Project helps high school students reach for the stars

Murray Gibbon, principal of Claremont High School, and Grade 12 pupil Viwe Mbava, from Gugulethu, with a growth chamber.

Claremont High School and the Cape Academy of Mathematics, Science and Technology will take part in a global, space-connected science project when NASA’s SpaceX launches Dragon CRS-14 aboard Falcon 9 from the USA on Monday April 2.

The destination is the International Space Station (ISS), and on board will be the project called ExoLab, an experimental platform that connects scientists working at the ISS in real-time with classrooms around the world in a collaborative investigation of the microgravity on living things.

“I am thrilled with this project that will take us way beyond the classroom, literally into space,” said Murray Gibbon, principal of Claremont High School.

“It is the kind of project that takes learning to a higher level with exciting and inspiring engagement with real science in the real world.”

Claremont High School and the Cape Academy of Mathematics, Science and Technology, which is based in Constantia, will join others in more than 90 classrooms around the world who will be connected to the ExoLab in the ISS after the April launch.

Greg van Schalkwyk, principal at the Cape Academy of Mathematics, Science and Technology, said the project makes the curriculum more relevant for pupils. “They are living in a world of apps, virtual intelligence and robotics. This is an opportunity for our educators to collaborate with ExoLab and stimulate our kids through real-life exposure that can prepare them for future jobs.”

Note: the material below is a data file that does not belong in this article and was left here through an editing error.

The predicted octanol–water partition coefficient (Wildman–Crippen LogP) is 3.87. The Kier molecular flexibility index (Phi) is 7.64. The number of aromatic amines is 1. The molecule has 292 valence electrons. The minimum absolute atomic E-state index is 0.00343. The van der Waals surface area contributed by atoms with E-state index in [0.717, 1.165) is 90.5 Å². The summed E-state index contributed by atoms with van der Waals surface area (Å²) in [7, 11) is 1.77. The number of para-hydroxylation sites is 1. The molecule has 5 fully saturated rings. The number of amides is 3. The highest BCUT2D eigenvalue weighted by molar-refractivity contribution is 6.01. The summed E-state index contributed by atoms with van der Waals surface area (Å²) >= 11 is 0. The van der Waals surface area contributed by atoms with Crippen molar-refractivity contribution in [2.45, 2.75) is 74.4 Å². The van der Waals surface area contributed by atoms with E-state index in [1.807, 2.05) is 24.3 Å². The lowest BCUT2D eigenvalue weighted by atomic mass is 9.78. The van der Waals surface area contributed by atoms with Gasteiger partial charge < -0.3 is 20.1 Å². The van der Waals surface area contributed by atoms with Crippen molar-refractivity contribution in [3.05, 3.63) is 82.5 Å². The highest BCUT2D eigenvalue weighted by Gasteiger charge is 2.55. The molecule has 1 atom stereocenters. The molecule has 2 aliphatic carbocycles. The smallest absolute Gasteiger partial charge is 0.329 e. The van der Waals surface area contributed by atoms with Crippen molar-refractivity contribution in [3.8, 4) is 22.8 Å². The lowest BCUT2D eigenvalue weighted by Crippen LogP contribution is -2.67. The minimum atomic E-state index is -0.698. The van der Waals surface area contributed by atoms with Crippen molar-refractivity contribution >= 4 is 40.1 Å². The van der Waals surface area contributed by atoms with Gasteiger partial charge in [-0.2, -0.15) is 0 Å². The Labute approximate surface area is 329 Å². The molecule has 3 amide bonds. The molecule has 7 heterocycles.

To facilitate their participation in the project, Claremont High and Cape Academy of Mathematics, Science and Technology schools will each receive fully-equipped earth-based growth chambers and the resources they need to replicate an experiment taking place on ISS.

Over six to eight weeks, they will use their specialised classroom growth chamber to grow Arabidopsis thaliana, commonly known as thale cress, and track its development in comparison to the same species of plant grown aboard the ISS ExoLab through a camera-linked, live-stream, online learning platform.

Jade Segers, a Grade 9 pupil at the Cape Academy of Mathematics, Science and Technology, who lives in Retreat, said: “I am very excited about the ExoLab project because it is so interesting. It’s really cool that we can connect with people in Space!” Viwe Mbava, A Grade 12 pupil at Claremont High School, who lives in Gugulethu, said: “I am very excited to be part of ExoLab because it is very different and ground-breaking. I want to understand the universe better by seeing how this plant adapts.”